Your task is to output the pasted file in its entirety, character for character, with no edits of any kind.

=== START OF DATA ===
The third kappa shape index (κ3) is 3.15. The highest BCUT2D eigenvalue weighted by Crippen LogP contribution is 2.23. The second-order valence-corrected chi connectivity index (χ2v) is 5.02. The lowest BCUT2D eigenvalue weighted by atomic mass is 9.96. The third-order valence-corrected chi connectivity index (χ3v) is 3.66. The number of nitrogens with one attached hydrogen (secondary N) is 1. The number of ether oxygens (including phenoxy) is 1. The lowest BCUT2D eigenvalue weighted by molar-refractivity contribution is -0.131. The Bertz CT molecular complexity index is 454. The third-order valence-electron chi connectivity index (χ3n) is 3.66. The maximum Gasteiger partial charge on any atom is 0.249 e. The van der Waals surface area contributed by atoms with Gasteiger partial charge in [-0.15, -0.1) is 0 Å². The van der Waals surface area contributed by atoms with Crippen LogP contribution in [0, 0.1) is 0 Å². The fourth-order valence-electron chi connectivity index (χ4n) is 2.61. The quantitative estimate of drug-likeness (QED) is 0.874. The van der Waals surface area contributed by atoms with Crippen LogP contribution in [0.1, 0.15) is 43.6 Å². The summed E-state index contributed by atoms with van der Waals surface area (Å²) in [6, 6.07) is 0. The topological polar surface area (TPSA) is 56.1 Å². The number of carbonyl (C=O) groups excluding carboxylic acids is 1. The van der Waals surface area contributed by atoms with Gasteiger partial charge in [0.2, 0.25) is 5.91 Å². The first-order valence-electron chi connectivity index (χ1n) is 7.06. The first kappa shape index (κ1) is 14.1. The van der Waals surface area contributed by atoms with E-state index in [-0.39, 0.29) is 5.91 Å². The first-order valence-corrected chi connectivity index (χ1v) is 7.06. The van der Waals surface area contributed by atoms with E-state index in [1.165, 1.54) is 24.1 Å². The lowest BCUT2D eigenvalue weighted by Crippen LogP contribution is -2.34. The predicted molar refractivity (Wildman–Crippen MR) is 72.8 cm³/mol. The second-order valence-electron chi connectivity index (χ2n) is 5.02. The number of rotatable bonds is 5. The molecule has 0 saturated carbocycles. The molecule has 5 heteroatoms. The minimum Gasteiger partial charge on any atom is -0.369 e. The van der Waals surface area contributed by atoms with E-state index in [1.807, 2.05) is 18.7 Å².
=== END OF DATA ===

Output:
The third kappa shape index (κ3) is 3.15. The highest BCUT2D eigenvalue weighted by Crippen LogP contribution is 2.23. The second-order valence-corrected chi connectivity index (χ2v) is 5.02. The lowest BCUT2D eigenvalue weighted by atomic mass is 9.96. The third-order valence-corrected chi connectivity index (χ3v) is 3.66. The number of nitrogens with one attached hydrogen (secondary N) is 1. The number of ether oxygens (including phenoxy) is 1. The lowest BCUT2D eigenvalue weighted by molar-refractivity contribution is -0.131. The Bertz CT molecular complexity index is 454. The third-order valence-electron chi connectivity index (χ3n) is 3.66. The maximum Gasteiger partial charge on any atom is 0.249 e. The van der Waals surface area contributed by atoms with Gasteiger partial charge in [-0.15, -0.1) is 0 Å². The van der Waals surface area contributed by atoms with Crippen LogP contribution in [0, 0.1) is 0 Å². The fourth-order valence-electron chi connectivity index (χ4n) is 2.61. The quantitative estimate of drug-likeness (QED) is 0.874. The van der Waals surface area contributed by atoms with Crippen LogP contribution in [0.1, 0.15) is 43.6 Å². The summed E-state index contributed by atoms with van der Waals surface area (Å²) in [6, 6.07) is 0. The topological polar surface area (TPSA) is 56.1 Å². The number of carbonyl (C=O) groups excluding carboxylic acids is 1. The van der Waals surface area contributed by atoms with Gasteiger partial charge in [0.2, 0.25) is 5.91 Å². The first-order valence-electron chi connectivity index (χ1n) is 7.06. The first kappa shape index (κ1) is 14.1. The van der Waals surface area contributed by atoms with E-state index in [-0.39, 0.29) is 5.91 Å². The first-order valence-corrected chi connectivity index (χ1v) is 7.06. The van der Waals surface area contributed by atoms with E-state index in [1.165, 1.54) is 24.1 Å². The lowest BCUT2D eigenvalue weighted by Crippen LogP contribution is -2.34. The predicted molar refractivity (Wildman–Crippen MR) is 72.8 cm³/mol. The second-order valence-electron chi connectivity index (χ2n) is 5.02. The number of rotatable bonds is 5. The molecule has 0 saturated carbocycles. The molecule has 5 heteroatoms. The minimum Gasteiger partial charge on any atom is -0.369 e. The van der Waals surface area contributed by atoms with E-state index in [1.807, 2.05) is 18.7 Å².